Sadly, however, this hard earned pyramid of knowledge is at risk of rising no further. With no shuttle replacement the US will be reduced to hitching rides on the generosity and whim of others, or purchasing seats on commercial low orbit airliners. While this may be logical and financially responsible, there is no denying: they are unexciting and uninspiring alternatives.
Why are we choosing this dull, safe path?
We live in a safe world. We have OH&S protecting us from skinning our knees, and all kinds of rules, laws and social pressures preventing us from “risky” behaviour. Risk is not something we want (we are encouraged to believe) in our everyday lives.
And yet it is risk that makes for the most compelling involvement, be it on TV or in real life. The perception of danger, particularly if it is real, engages us like nothing else can. The mundane and routine be damned! — if lives are at risk I do care!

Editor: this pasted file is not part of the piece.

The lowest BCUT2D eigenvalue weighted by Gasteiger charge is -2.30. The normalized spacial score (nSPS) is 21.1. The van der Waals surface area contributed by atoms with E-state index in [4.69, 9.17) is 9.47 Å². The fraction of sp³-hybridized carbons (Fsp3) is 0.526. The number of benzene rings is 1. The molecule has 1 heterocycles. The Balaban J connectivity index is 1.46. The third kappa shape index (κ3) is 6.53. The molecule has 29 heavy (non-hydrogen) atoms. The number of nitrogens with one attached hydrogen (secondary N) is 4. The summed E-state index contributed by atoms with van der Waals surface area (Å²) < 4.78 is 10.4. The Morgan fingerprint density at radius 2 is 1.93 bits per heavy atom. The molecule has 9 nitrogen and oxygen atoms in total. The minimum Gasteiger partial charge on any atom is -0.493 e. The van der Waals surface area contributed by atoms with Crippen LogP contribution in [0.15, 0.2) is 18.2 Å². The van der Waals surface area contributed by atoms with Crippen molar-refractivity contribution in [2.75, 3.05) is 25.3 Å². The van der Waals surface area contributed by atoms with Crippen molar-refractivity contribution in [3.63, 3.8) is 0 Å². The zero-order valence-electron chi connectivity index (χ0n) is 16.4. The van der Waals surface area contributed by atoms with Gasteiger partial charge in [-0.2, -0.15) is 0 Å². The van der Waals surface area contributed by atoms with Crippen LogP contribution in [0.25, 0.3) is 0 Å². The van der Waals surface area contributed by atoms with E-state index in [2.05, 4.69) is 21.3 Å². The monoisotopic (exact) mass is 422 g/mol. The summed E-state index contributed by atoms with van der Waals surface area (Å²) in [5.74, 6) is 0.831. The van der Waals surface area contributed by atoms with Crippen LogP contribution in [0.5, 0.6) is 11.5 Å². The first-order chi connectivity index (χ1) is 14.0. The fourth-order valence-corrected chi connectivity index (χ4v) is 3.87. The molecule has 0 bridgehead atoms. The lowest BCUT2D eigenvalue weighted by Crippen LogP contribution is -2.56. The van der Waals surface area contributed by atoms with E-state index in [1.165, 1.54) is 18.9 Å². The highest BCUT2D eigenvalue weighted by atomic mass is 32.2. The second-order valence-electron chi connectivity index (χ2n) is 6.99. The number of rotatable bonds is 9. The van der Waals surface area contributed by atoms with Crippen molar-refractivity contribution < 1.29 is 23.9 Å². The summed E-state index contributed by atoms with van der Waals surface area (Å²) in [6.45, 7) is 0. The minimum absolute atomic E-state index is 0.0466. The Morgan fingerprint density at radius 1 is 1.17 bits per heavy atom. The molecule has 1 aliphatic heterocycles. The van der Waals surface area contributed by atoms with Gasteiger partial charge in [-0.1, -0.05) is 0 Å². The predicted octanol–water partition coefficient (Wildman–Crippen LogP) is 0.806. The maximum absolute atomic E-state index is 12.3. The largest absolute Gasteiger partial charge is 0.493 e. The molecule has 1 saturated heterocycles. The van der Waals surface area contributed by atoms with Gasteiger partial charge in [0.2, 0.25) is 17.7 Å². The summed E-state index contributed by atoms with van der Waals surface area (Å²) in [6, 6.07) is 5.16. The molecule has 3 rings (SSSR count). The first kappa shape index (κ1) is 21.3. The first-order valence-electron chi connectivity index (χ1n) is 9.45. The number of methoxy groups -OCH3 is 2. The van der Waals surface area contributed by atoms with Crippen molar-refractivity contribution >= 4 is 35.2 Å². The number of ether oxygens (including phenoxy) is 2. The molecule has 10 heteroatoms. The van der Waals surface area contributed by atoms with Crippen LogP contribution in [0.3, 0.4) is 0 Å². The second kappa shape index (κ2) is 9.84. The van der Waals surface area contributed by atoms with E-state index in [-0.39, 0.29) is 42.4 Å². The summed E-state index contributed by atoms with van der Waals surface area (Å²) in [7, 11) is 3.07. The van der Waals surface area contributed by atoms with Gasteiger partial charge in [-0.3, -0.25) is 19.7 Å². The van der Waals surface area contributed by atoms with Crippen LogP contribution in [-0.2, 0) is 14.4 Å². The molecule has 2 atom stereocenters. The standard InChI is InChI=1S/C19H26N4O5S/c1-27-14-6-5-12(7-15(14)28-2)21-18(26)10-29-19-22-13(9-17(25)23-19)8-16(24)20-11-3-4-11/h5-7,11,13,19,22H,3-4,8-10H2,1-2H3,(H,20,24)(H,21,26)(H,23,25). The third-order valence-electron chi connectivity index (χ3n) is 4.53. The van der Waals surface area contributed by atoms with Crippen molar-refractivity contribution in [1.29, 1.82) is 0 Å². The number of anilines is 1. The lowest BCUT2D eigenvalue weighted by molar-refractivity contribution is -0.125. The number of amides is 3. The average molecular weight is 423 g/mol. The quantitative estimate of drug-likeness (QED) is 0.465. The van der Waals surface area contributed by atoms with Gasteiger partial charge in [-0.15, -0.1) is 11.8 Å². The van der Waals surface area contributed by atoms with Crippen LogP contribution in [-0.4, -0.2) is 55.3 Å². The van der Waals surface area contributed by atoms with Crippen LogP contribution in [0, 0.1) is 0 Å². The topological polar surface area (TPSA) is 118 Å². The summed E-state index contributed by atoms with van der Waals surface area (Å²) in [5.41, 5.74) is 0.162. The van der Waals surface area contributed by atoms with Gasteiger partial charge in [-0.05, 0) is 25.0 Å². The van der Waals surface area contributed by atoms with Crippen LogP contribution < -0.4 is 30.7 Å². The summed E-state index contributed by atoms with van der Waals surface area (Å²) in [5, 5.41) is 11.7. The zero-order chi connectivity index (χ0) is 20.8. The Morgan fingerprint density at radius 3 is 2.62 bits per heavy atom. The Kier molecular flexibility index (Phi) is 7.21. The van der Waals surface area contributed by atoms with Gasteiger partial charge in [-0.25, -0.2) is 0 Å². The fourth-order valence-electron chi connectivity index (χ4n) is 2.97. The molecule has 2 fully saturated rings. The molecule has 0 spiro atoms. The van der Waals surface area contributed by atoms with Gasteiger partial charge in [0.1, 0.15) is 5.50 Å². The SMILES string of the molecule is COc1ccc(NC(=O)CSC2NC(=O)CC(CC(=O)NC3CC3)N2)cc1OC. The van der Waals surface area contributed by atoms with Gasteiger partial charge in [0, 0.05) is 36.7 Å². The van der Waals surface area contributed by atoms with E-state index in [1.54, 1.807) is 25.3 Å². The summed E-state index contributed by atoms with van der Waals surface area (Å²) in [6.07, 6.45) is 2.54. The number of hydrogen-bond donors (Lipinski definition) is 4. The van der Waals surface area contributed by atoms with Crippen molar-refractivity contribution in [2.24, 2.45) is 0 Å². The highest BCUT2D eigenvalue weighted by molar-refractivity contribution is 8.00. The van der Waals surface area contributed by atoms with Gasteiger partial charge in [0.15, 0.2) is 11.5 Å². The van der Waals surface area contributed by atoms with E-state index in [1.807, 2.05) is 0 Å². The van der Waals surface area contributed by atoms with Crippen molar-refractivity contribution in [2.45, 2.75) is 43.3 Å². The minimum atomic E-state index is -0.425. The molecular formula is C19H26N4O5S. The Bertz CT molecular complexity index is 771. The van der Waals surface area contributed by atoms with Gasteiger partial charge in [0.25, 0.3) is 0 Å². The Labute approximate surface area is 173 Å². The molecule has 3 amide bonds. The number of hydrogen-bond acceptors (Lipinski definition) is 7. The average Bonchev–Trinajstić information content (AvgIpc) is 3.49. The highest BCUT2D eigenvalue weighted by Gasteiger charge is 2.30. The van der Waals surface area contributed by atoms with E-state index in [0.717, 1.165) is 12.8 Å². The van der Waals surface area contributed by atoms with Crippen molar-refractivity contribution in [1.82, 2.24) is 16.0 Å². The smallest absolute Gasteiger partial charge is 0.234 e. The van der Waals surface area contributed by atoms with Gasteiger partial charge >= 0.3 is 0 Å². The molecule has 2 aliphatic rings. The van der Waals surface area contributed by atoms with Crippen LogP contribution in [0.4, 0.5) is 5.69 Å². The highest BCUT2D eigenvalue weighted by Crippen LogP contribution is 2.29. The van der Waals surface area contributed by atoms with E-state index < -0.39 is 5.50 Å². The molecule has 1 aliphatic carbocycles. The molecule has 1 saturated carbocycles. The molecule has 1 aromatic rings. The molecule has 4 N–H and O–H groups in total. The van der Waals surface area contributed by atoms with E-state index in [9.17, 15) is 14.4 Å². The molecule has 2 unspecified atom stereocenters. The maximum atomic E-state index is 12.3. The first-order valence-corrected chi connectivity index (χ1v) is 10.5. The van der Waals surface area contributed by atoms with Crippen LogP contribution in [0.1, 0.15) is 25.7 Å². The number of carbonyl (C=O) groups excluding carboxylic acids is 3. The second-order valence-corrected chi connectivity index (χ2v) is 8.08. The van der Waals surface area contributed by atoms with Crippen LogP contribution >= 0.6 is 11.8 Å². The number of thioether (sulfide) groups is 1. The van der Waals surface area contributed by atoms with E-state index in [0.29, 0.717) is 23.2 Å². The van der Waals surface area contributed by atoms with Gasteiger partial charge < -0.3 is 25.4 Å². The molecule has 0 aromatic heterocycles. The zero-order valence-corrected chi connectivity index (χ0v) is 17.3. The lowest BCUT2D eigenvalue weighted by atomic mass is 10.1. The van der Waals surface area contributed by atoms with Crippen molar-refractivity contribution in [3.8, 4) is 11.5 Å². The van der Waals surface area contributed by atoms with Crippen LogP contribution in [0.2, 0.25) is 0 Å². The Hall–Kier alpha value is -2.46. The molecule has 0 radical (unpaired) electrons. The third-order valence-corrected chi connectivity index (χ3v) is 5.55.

Disappointingly, recent media commentary likened the hunt for Osama Bin Laden to putting a man on the moon. Sure, the cost is similar. And yes, the crater-pocked dustbowls of Afghanistan and Iraq do look a little Moonlike. But are they really the same? Are these challenges apples-and-apples? Why are such comparisons made? Perhaps it is because all of our fears have been channelled by Fear Incorporated into the hunt — but now that hunt is over.
Perhaps now it is time to reacquaint ourselves with the excitement of pioneering spaceflight. Our people are jaded, however; to engage their emotions there must be an element of danger. While we may talk-the-talk of safety in our everyday lives, the truth is that life-threatening danger grips our attention like nothing else. In the context of Space and public involvement, this means that big challenges and real hazards are a required part of the mix. The lesson of Apollo was that people lost interest in spaceflight once they thought it was safe and routine. NASA needs public perception of risk to maintain the interest; spaceflight must never be routine. Big high-risk projects are essential to capturing and holding the public’s imagination.